As also illustrated in FIG. 5, oxygen sensor 550 is used to measure the oxygen level of the gases being applied to the catalytic converter 510. An oxygen sensor signal 554, generated by the oxygen sensor 550, is applied to the controller 514. The controller 514 controls the oxygen level of the mixture of exhaust gases and compressed air that are applied to the catalytic converter 510 by generating the variable transmission/electric motor control signal 558 that is applied to the variable transmission or electric motor 524, which controls the compressor 526. Controller 514 is programmed to ensure that a sufficient amount of oxygen is in the gaseous mixture 572 that is applied to the catalytic converter 510 so that the oxidation set forth in Equations 2 and 3 above is complete. Hence, a sufficient amount of compressed air will be applied to the catalytic converter inlet conduit 548 to ensure oxidation in accordance with Equations 2 and 3 above. Additional compressed air will be applied by compressor 526 when the temperature as detected by temperature sensor 552 begins to reach 900° C.-950° C. In that manner, the oxygen sensor 550 must detect a sufficient amount of oxygen in the gaseous mixture 572 to ensure oxidation in accordance with Equations 2 and 3, while maintaining the temperature below a maximum temperature level in response to the gas mixture temperature signal 560, which detects the temperature of the converted gaseous mixture 574 exiting the catalytic converter 510. Programming of the controller 514 can be accomplished using the techniques described above.

Additionally, the high efficiency super-turbocharged engine system 500, illustrated in FIG. 5, can also be operated so that the catalytic converter 510 operates in a stoichiometric fashion. For example, if the engine system 500 is employed on a vehicle, additional oxygen can be added to the catalytic converter inlet conduit 548 to maintain the balance of the reactions of Equations 1-3, so that the catalytic converter 510 operates in a stoichiometric region. A typical situation in an engine system 500 that is disposed in a vehicle is that a rich fuel mixture is used when the throttle is opened vehicle to accelerate the vehicle and obtain more power from the engine 502. In this instance, additional oxygen can be added via the compressor 526, compressed air conduit 520, mixing chamber 516 and openings 546 to balance Equations 1-3 and cause the catalytic converter 510 to operate stoichiometrically. In this manner, pollutants can be greatly reduced in exhaust 512, even during periods of acceleration of the vehicle.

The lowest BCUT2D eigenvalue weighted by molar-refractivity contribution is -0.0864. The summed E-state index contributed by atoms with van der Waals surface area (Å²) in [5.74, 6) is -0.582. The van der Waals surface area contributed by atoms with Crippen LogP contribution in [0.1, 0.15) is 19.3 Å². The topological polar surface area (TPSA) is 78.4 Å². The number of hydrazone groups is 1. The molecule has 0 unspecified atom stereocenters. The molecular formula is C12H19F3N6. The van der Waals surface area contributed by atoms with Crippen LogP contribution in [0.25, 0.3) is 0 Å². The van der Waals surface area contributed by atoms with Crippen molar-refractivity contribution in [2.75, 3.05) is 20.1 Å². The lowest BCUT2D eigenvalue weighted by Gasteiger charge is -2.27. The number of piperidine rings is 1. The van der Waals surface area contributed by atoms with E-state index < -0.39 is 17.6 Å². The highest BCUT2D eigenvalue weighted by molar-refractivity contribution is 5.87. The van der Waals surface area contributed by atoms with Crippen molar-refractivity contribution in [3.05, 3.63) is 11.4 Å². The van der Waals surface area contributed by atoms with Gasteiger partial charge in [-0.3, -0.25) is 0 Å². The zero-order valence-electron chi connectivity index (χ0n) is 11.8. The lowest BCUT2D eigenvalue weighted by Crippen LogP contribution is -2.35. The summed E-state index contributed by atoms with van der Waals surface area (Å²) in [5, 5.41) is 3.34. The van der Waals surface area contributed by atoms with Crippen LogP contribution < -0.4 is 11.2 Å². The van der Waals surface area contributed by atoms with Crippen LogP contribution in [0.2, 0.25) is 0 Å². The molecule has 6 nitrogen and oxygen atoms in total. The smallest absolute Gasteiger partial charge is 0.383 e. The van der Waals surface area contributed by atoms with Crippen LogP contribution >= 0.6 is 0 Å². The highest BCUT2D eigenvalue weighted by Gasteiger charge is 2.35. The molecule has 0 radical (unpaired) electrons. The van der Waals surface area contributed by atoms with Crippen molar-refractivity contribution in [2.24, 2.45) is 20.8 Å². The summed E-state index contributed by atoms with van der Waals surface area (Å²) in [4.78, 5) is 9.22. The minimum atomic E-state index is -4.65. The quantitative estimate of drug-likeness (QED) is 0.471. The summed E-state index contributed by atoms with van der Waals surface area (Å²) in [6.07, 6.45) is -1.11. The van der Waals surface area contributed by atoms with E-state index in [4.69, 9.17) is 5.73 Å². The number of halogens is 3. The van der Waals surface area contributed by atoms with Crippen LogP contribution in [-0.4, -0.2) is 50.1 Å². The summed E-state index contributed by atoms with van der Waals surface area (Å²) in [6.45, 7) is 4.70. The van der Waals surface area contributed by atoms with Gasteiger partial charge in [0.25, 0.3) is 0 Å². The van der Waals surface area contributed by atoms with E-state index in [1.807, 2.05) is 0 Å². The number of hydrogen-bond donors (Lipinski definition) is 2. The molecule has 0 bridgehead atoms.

FIG. 6 illustrates a system that is similar to FIG. 5, that is used with a high powered engine system 600, such as that used in a racing vehicle, or to reduce pollutants in open throttle situations. Racing engines are designed to run with a rich air/fuel mixture to ensure that a large amount of power can be generated from the engine 602. A variable transmission or electric motor/generator 630 transfers power 632 between a mechanical propulsion system or electrical propulsion system in response to the super-turbocharger ratio control signal 656 generated by controller 638 in response to engine speed signal 658 and engine load signal 660. A turbine 604 and compressor 608 are coupled to high speed transmission 606 that supplies rotational mechanical energy to reduction gear 628. Compressor 608 compresses air from air intake 612 and supplies the compressed air 676 to conduit 634. The compressed air 676 is cooled in intercooler 614 and applied to the compressed air conduit 636. The compressed air 676 in compressed air conduit 636 is applied to the intake manifold (not shown) to increase the power of the engine 602. Turbine 604 operates in response to a hot, converted gaseous mixture 674 from catalytic converter output conduit 650. The hot, converted gaseous mixture 674 operates the blades of the turbine 604 and is exhausted through exhaust 610.

As illustrated in FIG. 6, an additional compressor 624 is coupled to a variable transmission 626 that is coupled to reduction gear 628. The variable transmission 626 spins the compressor 624 at a desired speed in response to variable transmission/motor control signal 652. Compressor 624 compresses gases from cooling gas intake 622 and supplies the compressed gas 670 to compressed gas conduit 620. Again, the source of the cooling gas intake 622 can comprise any desired gas, including exhaust gases, crank case gases, fresh air or other sources of gas. The compressed gas 670 in compressed gas conduit 620 is applied to mixing chamber 616, which includes openings 662 in the catalytic converter inlet conduit 640. The catalytic converter inlet conduit 640 is also coupled to the exhaust manifold 618. Catalytic converter 646 is coupled to the catalytic converter inlet conduit 640 proximate to the exhaust manifold 618 so that the hot exhaust gases from the exhaust manifold 618 can be applied to the catalytic converter 646. Temperature sensor 644 detects the temperature of the gaseous mixture 672 of the compressed gas and the exhaust gases that are applied to the catalytic converter 646. Oxygen sensor 642 generates an oxygen sensor signal 648 that is applied to controller 638. Temperature sensor 644 monitors the temperature of the converted gaseous 674 that is exiting the catalytic converter 646. Temperature sensor 644 generates a gas mixture temperature sensor signal 654, which is applied to controller 638.